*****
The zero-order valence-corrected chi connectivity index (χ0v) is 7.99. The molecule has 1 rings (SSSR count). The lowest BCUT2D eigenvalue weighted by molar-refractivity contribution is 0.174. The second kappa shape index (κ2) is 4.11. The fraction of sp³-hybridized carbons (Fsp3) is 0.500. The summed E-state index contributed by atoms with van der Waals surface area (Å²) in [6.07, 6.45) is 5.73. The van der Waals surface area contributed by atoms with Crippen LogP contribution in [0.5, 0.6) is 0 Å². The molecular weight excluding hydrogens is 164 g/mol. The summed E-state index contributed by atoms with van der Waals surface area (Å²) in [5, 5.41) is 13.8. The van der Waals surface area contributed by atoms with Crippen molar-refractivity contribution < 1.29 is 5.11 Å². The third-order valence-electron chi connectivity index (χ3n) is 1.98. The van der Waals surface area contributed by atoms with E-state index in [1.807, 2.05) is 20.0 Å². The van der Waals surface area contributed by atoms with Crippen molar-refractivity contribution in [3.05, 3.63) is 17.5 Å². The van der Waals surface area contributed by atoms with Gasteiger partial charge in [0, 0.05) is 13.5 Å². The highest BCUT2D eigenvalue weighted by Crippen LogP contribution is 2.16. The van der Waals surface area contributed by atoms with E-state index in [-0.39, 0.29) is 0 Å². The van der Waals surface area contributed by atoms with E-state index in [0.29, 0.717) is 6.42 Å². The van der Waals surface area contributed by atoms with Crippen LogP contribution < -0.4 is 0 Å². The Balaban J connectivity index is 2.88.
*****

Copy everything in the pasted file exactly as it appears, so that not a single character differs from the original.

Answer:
The zero-order valence-corrected chi connectivity index (χ0v) is 7.99. The molecule has 1 rings (SSSR count). The lowest BCUT2D eigenvalue weighted by molar-refractivity contribution is 0.174. The second kappa shape index (κ2) is 4.11. The fraction of sp³-hybridized carbons (Fsp3) is 0.500. The summed E-state index contributed by atoms with van der Waals surface area (Å²) in [6.07, 6.45) is 5.73. The van der Waals surface area contributed by atoms with Crippen LogP contribution in [0.5, 0.6) is 0 Å². The molecular weight excluding hydrogens is 164 g/mol. The summed E-state index contributed by atoms with van der Waals surface area (Å²) in [5, 5.41) is 13.8. The van der Waals surface area contributed by atoms with Crippen molar-refractivity contribution < 1.29 is 5.11 Å². The third-order valence-electron chi connectivity index (χ3n) is 1.98. The van der Waals surface area contributed by atoms with E-state index in [1.807, 2.05) is 20.0 Å². The van der Waals surface area contributed by atoms with Crippen molar-refractivity contribution in [3.05, 3.63) is 17.5 Å². The van der Waals surface area contributed by atoms with Gasteiger partial charge in [0, 0.05) is 13.5 Å². The highest BCUT2D eigenvalue weighted by Crippen LogP contribution is 2.16. The van der Waals surface area contributed by atoms with E-state index in [-0.39, 0.29) is 0 Å². The van der Waals surface area contributed by atoms with E-state index in [0.29, 0.717) is 6.42 Å². The van der Waals surface area contributed by atoms with Crippen LogP contribution < -0.4 is 0 Å². The Balaban J connectivity index is 2.88.